August 14, 2013 - Page 3
Best study spaces on campus By Erica O’Neal Opinions Editor
Welcome to Mercer freshmeat! I mean... freshmen! You’ve made a successful leap from high school bores to college adventures! Now while you’re making new friends, and settling into your new dorm, it’s important to explore campus and ﬁnd potential study places. Trust me, you will get a boat-load of school work, you will realize quickly that your bed is NOT a good place for productivity and you will be searching for a new study spot. No worries! Here you will ﬁnd a list of study spaces that have certainly helped me: 1. The Co-op. I just call this the coop (like a chicken coop). I’m sure it’s already been pointed out to you, but just so you know, the coop is located in the Connell Student Center outside Bear Necessities (you have to go through the coop to get there). I love to study in the upstairs part of the coop on the wooden benches and tables. It’s very focus-friendly up there, and I can usually ﬁnd a table to myself to spread out my laptop and books. The coop is also very useful for studying in a group. Piece of advice: Be sure your laptop is fully charged before you go study here because unfortunately there are no power outlets (or just bring an extra long extension chord to plug in downstairs). 2. Study Rooms in Tarver Library. Study rooms are excellent places for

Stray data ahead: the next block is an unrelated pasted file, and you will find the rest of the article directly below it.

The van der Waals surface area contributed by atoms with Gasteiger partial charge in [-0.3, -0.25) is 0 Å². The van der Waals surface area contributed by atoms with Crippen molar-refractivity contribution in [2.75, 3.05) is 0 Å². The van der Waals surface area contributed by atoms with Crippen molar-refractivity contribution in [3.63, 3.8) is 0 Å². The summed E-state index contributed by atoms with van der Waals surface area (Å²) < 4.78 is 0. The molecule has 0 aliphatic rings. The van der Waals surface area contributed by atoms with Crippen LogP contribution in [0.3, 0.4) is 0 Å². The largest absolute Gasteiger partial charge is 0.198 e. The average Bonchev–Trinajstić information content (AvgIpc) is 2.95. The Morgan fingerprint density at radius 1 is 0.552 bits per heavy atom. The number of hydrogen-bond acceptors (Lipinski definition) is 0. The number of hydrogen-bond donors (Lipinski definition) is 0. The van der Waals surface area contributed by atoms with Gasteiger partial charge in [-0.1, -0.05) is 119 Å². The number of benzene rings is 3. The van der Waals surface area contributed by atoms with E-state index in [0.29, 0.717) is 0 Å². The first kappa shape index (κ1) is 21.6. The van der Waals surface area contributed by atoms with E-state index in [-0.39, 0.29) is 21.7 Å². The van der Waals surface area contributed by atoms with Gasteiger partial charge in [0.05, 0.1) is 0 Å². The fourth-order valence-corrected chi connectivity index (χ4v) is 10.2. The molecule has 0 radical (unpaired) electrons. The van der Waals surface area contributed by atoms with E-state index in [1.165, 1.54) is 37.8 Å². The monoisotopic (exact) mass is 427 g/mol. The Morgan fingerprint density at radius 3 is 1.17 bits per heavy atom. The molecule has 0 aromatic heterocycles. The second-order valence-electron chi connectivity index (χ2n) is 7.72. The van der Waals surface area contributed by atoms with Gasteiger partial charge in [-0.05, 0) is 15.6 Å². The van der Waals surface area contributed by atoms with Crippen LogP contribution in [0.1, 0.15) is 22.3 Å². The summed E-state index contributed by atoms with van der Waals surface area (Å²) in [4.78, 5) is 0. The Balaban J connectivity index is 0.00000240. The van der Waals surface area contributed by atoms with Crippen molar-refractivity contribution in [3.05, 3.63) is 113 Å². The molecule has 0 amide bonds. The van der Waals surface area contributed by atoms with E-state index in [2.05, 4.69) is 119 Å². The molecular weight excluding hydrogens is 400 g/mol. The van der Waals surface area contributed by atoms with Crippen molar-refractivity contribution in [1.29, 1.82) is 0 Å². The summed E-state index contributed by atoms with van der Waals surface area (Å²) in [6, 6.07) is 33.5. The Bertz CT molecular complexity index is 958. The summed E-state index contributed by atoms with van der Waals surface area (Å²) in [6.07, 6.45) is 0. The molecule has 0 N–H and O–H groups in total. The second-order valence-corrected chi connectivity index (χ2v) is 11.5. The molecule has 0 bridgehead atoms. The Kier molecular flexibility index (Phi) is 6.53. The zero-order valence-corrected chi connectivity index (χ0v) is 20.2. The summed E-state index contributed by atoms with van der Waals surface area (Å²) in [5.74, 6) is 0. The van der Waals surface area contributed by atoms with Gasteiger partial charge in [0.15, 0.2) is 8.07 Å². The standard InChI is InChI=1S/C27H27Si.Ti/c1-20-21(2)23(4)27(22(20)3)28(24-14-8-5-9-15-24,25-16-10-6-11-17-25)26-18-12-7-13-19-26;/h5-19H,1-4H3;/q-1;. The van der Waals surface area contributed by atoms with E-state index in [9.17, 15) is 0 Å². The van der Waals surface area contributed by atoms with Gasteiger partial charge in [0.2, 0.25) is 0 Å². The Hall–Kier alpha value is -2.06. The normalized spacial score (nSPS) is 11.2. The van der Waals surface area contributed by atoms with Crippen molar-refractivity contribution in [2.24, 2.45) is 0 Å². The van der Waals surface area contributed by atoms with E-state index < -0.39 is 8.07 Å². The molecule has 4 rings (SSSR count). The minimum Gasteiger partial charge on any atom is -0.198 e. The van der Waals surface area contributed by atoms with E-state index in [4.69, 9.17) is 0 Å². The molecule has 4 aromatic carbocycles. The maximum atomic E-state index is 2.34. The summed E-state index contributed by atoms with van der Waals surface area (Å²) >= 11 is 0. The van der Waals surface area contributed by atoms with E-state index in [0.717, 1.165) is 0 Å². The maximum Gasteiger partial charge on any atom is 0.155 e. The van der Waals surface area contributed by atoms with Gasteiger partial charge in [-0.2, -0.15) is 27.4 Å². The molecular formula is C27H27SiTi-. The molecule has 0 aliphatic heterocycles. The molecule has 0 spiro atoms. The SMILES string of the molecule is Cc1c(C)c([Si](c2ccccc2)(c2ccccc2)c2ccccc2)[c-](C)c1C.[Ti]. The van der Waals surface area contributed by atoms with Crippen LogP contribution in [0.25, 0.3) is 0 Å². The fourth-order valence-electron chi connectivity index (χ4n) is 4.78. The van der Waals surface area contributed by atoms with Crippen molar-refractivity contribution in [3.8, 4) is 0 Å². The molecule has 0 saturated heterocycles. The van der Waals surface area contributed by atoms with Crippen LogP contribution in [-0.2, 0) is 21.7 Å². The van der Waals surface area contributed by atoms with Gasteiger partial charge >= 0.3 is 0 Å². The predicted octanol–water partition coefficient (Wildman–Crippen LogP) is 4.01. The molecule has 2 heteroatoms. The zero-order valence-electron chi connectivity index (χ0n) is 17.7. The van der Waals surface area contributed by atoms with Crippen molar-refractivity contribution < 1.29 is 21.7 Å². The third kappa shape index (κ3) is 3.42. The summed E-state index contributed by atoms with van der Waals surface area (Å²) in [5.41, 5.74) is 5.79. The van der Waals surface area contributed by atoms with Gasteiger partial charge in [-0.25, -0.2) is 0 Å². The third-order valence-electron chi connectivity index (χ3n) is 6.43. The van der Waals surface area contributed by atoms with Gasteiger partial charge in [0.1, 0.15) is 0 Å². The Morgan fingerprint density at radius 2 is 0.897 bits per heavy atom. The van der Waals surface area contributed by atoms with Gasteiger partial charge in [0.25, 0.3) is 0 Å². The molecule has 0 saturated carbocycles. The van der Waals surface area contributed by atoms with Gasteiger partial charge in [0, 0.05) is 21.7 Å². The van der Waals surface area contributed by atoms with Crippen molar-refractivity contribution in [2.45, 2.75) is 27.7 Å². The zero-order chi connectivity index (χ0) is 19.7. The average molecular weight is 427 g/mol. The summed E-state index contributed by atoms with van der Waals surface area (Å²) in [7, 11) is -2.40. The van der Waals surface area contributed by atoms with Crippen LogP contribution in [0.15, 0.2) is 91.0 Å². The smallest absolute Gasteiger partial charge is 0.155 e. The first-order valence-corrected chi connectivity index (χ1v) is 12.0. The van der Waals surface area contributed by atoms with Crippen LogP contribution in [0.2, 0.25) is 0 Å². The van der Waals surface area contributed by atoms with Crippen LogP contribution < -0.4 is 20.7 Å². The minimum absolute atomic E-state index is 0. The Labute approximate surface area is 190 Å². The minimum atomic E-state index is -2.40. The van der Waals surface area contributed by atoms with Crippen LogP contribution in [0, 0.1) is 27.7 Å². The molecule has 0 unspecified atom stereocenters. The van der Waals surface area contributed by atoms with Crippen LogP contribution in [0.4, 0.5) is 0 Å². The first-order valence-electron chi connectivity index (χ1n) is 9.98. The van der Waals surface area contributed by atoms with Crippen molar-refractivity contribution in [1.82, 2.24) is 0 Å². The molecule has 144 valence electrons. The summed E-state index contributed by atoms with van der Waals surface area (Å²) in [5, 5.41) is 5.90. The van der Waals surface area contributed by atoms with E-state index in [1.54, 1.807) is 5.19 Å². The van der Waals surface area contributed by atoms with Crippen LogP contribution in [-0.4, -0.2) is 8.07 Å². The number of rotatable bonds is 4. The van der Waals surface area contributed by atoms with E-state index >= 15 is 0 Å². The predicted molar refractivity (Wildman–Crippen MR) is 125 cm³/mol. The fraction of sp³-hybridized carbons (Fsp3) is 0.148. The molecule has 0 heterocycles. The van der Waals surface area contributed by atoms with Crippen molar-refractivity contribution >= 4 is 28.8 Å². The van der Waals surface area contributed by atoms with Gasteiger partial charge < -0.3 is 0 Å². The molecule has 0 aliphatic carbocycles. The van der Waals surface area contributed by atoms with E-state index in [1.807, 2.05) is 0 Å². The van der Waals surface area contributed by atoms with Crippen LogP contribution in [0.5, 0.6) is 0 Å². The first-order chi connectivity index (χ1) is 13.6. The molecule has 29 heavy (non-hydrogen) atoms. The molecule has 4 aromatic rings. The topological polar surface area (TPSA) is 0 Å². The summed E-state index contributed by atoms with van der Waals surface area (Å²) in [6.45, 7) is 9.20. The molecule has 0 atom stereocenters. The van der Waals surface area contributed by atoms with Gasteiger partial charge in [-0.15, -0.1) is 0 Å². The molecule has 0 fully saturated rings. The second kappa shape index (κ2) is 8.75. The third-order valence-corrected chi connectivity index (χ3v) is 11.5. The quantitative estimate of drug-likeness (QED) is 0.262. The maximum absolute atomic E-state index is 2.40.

concentrating on your work. They are quiet, brightly lit and there’s a dry erase board in each room. You can also choose which level of the library you want to study in based on whether you want background noise. I know I can’t focus on writing unless I’m listening to music. If you’re the type that needs absolute silence, than go to the third ﬂoor and you can practically hear your blood ﬂowing. 3. Jittery Joe’s. This is a fantastic place to study and get absorbed in a focus bubble. Grab a coffee, choose a table and hit the books! Usually you can ﬁnd a table to work on your own or with a group of friends. However, it can be difﬁcult to study here sometimes because it’s a high trafﬁc area for students. You’re bound to get caught up talking to some friends who stopped by for coffee. Just be careful you actually study while you’re there. 4.Engineering Building. Yes,
Study where? 1. The Co-op
Patrick Hobbs / Cluster Staff
Jittery Joe’s in Mercer Village.